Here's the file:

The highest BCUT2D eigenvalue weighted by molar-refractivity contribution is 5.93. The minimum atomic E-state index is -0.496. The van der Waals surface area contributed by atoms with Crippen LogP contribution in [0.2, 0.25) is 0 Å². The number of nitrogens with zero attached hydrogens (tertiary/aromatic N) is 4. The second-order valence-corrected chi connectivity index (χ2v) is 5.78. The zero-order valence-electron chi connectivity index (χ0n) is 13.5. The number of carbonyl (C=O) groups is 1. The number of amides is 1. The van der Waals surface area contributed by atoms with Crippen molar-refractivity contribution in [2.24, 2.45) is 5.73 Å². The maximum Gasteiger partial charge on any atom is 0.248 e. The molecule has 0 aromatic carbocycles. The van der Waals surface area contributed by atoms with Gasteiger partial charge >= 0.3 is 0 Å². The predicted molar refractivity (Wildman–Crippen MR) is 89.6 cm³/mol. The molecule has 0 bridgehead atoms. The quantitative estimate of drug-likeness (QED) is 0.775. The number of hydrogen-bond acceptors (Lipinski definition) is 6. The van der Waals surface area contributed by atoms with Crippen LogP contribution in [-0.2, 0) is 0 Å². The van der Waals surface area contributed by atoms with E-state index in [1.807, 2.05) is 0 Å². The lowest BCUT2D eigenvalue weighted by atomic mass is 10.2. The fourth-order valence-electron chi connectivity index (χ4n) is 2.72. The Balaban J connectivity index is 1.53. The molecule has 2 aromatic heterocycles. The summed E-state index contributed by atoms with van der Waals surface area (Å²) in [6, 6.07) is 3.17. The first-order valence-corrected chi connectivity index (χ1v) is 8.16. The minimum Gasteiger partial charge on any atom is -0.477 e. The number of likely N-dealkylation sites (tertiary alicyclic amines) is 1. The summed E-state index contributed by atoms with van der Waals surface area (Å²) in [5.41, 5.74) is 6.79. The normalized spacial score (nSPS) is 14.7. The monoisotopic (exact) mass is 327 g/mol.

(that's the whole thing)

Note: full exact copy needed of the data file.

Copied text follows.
The highest BCUT2D eigenvalue weighted by molar-refractivity contribution is 5.93. The minimum atomic E-state index is -0.496. The van der Waals surface area contributed by atoms with Crippen LogP contribution in [0.2, 0.25) is 0 Å². The number of nitrogens with zero attached hydrogens (tertiary/aromatic N) is 4. The second-order valence-corrected chi connectivity index (χ2v) is 5.78. The zero-order valence-electron chi connectivity index (χ0n) is 13.5. The number of carbonyl (C=O) groups is 1. The number of amides is 1. The van der Waals surface area contributed by atoms with Crippen molar-refractivity contribution in [2.24, 2.45) is 5.73 Å². The maximum Gasteiger partial charge on any atom is 0.248 e. The molecule has 0 aromatic carbocycles. The van der Waals surface area contributed by atoms with Gasteiger partial charge >= 0.3 is 0 Å². The predicted molar refractivity (Wildman–Crippen MR) is 89.6 cm³/mol. The molecule has 0 bridgehead atoms. The quantitative estimate of drug-likeness (QED) is 0.775. The number of hydrogen-bond acceptors (Lipinski definition) is 6. The van der Waals surface area contributed by atoms with Crippen LogP contribution in [-0.2, 0) is 0 Å². The van der Waals surface area contributed by atoms with E-state index in [1.807, 2.05) is 0 Å². The lowest BCUT2D eigenvalue weighted by atomic mass is 10.2. The fourth-order valence-electron chi connectivity index (χ4n) is 2.72. The Balaban J connectivity index is 1.53. The molecule has 2 aromatic heterocycles. The summed E-state index contributed by atoms with van der Waals surface area (Å²) in [6, 6.07) is 3.17. The first-order valence-corrected chi connectivity index (χ1v) is 8.16. The minimum Gasteiger partial charge on any atom is -0.477 e. The number of likely N-dealkylation sites (tertiary alicyclic amines) is 1. The summed E-state index contributed by atoms with van der Waals surface area (Å²) in [5.41, 5.74) is 6.79. The normalized spacial score (nSPS) is 14.7. The monoisotopic (exact) mass is 327 g/mol.